“I looked at the date. He had been gone fifteen days. Furious, I rushed back, and laid the matter before the superintendent. He admitted the gross injustice with which I had been treated, was extremely sorry for me, but was unable to act in the matter. My case was perfectly new; there was no precedent. But I was not to be put off in this way, and made myself so general a nuisance, that for the sake of peace and quietness I was allowed the indulgence of a year’s absence, upon the condition, however, that I went out to Australia decently on board ship, paying for my passage like a respectable ghost, and carrying my coffin with me, ‘Into which,’ added the venerable magistrate, ‘you will retire regularly during the day; but as a compensation for so strict a confinement, you have my permission to be upon deck from sunset till sunrise. You will of course behave yourself in a decent and becoming manner, not allowing yourself to be led away to beguile the monotony of the voyage by making strange and unearthly noises, or by alarming any one in any way, as has been frequently the custom among ghosts of bad manners in former times. I have myself an objection to smoking, but I shall not interfere with your indulgence in that pursuit any further than by refusing to confer upon you the power of rendering your pipe invisible; and as it would be unseemly, opposed to the recognised order of things, and creative of remarks derogatory to our order, that a pipe should be seen of itself in mid-air, I must request that you will retire below whenever you feel inclined to indulge yourself in that, to me, offensive habit. You will order your cabin to be kept locked during the voyage; but should any one, nevertheless, intrude himself upon your privacy, you will of course have the right of appearing to and conversing with him so long as such intrusion shall continue. You will receive the requisite funds for your journey, upon application at the proper office, and you are authorised to appear in a human form for the purpose of taking your passage.’ Having concluded this lengthy harangue, he bowed me out, and I lost no time in securing this cabin. I was afraid that I should pass the whole voyage without the pleasure of conversation, but your lucky invasion has caused me to enjoy a very pleasant night. Now that we have once made acquaintance, I shall be delighted to see more of you.” “Shall you?” said I; “and pray do you think I have nothing better to do with my nights than to spend them in listening to your dreary stories? No, sir; sooner than that, I will endure all the inconveniences which a sojourn with the three ruffians whose companionship I enjoy can inflict upon me.” “Sir,” said he, “your remarks surprise me. You bribe the steward to admit you into my private cabin, exposing him upon detection to the chances of dismissal; you occupy my bed, you deposit your clothes upon my sofa, and when I seek to entertain you and refresh myself by my highly instructive conversation, you treat me with insult. I can only inform you, sir, that you will find out the harshness of your conduct as soon as you are condemned to spend sixteen consecutive hours in an elm coffin down in the hold of a ship amongst the bilge water. But it is time for me to retire. Though it is dark enough below, here; yet I feel that daylight is at hand.” With these words he arose, made me a formal bow, extinguished the light, and, I suppose, vanished through the key-hole, for when I awoke in the morning, I was alone.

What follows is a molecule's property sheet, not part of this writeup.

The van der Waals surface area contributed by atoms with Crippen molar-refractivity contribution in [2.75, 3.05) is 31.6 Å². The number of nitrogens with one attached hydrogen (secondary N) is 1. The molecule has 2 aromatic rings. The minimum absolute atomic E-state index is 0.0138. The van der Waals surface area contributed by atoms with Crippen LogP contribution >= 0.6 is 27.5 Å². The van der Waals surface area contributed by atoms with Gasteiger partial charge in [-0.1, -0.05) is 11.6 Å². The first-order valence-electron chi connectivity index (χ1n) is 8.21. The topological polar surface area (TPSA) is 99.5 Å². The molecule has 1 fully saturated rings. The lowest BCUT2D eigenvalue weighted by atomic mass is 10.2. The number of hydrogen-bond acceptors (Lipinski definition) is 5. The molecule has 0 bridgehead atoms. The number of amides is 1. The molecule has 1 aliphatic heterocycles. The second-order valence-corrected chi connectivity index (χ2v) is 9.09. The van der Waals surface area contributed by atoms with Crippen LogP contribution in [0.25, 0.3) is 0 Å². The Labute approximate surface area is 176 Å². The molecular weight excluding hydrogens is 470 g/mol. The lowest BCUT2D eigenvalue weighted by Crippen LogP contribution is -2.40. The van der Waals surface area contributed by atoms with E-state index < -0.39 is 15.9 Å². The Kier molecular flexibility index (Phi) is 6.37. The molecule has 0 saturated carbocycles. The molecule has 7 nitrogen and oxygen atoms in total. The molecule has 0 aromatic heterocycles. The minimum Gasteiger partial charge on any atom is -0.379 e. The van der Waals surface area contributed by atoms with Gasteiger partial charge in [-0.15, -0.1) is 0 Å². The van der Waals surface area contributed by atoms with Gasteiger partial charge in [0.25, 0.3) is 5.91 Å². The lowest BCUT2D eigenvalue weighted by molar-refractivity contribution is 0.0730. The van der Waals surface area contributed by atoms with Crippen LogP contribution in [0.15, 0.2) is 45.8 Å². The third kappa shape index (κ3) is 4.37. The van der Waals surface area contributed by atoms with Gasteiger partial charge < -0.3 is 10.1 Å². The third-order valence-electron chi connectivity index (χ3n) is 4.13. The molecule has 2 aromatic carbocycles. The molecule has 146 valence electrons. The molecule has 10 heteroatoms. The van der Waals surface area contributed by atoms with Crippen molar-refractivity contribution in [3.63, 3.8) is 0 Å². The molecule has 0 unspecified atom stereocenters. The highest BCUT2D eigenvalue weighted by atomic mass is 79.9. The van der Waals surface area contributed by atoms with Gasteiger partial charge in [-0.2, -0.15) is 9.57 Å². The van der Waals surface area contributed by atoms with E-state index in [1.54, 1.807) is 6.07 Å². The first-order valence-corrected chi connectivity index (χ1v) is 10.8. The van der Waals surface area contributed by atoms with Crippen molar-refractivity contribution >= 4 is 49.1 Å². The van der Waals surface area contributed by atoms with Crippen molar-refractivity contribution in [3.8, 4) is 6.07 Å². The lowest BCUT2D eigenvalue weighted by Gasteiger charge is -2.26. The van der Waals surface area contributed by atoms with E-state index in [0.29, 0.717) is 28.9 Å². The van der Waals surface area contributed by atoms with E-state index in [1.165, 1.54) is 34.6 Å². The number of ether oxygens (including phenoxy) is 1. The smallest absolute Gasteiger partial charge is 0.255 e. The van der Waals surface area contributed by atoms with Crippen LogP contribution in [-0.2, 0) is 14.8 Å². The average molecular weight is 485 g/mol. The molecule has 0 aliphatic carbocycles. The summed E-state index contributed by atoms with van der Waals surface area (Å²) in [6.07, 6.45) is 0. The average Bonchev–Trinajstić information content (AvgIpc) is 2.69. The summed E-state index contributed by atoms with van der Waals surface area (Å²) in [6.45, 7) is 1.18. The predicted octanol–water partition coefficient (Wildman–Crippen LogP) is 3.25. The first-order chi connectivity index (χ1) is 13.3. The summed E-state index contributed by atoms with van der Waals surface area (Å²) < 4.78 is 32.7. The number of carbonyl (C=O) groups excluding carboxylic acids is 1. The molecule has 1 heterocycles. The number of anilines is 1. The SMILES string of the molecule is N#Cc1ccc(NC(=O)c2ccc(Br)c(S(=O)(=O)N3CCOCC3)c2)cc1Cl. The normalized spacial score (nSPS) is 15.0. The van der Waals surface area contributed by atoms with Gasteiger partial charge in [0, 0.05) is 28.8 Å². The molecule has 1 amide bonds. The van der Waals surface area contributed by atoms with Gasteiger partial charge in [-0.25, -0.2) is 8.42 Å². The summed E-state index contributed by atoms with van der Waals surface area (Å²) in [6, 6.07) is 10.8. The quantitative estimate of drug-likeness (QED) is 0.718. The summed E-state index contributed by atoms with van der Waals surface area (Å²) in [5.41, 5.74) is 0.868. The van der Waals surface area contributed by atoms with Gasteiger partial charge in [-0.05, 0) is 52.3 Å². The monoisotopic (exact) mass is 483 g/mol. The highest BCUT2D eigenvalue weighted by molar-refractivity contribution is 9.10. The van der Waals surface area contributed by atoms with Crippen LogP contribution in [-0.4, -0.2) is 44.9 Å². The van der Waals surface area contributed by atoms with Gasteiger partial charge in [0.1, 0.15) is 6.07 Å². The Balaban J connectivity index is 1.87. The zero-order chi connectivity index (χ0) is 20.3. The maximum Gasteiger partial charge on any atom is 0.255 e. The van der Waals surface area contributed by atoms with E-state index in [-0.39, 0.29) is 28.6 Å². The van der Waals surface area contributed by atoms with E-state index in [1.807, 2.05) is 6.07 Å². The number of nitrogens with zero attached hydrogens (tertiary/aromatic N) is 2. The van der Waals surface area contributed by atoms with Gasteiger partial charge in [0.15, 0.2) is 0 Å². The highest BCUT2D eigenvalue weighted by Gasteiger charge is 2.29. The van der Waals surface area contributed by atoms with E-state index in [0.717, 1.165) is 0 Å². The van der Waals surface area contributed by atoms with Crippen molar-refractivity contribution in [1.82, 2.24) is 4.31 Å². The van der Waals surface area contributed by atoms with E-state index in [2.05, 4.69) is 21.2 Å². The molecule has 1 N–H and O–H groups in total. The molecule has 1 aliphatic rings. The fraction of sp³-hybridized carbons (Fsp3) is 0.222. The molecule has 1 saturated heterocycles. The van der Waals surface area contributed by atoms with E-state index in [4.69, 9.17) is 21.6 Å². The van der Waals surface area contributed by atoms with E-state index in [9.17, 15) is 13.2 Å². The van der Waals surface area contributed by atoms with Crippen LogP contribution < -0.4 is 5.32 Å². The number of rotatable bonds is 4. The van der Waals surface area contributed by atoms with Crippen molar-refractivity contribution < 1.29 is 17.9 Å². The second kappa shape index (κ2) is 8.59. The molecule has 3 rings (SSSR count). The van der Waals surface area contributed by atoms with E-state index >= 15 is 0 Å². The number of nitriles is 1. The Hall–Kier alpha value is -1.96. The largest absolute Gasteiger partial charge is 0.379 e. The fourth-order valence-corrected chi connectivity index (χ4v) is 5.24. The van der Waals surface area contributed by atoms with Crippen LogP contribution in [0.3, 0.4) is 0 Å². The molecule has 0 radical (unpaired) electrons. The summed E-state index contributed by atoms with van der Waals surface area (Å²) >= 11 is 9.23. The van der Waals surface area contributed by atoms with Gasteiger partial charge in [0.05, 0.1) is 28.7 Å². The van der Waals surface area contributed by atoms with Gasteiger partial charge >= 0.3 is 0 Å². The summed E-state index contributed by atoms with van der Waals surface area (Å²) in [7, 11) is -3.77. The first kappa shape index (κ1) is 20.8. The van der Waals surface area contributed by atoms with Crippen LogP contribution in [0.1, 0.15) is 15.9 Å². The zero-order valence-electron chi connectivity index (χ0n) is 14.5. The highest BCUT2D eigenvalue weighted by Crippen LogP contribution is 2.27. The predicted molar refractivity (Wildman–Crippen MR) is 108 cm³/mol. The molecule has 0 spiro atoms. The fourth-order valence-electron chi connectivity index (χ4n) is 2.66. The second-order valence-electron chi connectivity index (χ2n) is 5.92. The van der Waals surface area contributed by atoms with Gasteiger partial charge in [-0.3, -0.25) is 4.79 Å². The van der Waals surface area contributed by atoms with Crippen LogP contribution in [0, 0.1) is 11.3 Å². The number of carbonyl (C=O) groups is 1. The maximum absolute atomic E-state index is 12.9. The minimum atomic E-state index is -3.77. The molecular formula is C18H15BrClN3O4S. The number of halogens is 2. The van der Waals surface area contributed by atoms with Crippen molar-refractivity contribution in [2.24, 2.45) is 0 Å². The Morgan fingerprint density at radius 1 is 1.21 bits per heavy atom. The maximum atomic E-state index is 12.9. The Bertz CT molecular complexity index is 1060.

“And did you never see anything more of him?” inquired one of the listeners.
“Never. As I did not consider his conversasation cheap at the price of one pound per night, I did not buy any more of it; but, instead of wasting my money, I made friends with my whisky-drinking companions, who turned out very good fellows, and with whom, on my arrival here, I came up to the diggings. Last year, about this time, I had some business at Mr. John Simpson’s station, near which I was at work. A violent storm came on while I was there, and the creek rose so much that it was impossible for me to return to the camp that night. Mr. Simpson, therefore, very kindly offered me supper and a bed. During the evening I had the misfortune to break my pipe. ‘I can,’ he said, ‘only offer you a clay, for I have no other in the house.’ ‘Have you not a very handsome meerschaum?’ said I, involuntarily. He looked at me for a moment with surprise, and then replied, laughing: ‘I had certainly, but my wife, there, compelled me to part with it.’ ‘And with good reason,’ said she. I made no remark, but from their words I infer that my friend, the ghost, had at last succeeded in securing his prize.”
“Well,” said the storekeeper, “I suppose that’s all true.”
“Every word of it.”
“Then all I can say is, that I shouldn’t have believed it had I heard it from any one else.”
An Old Chum.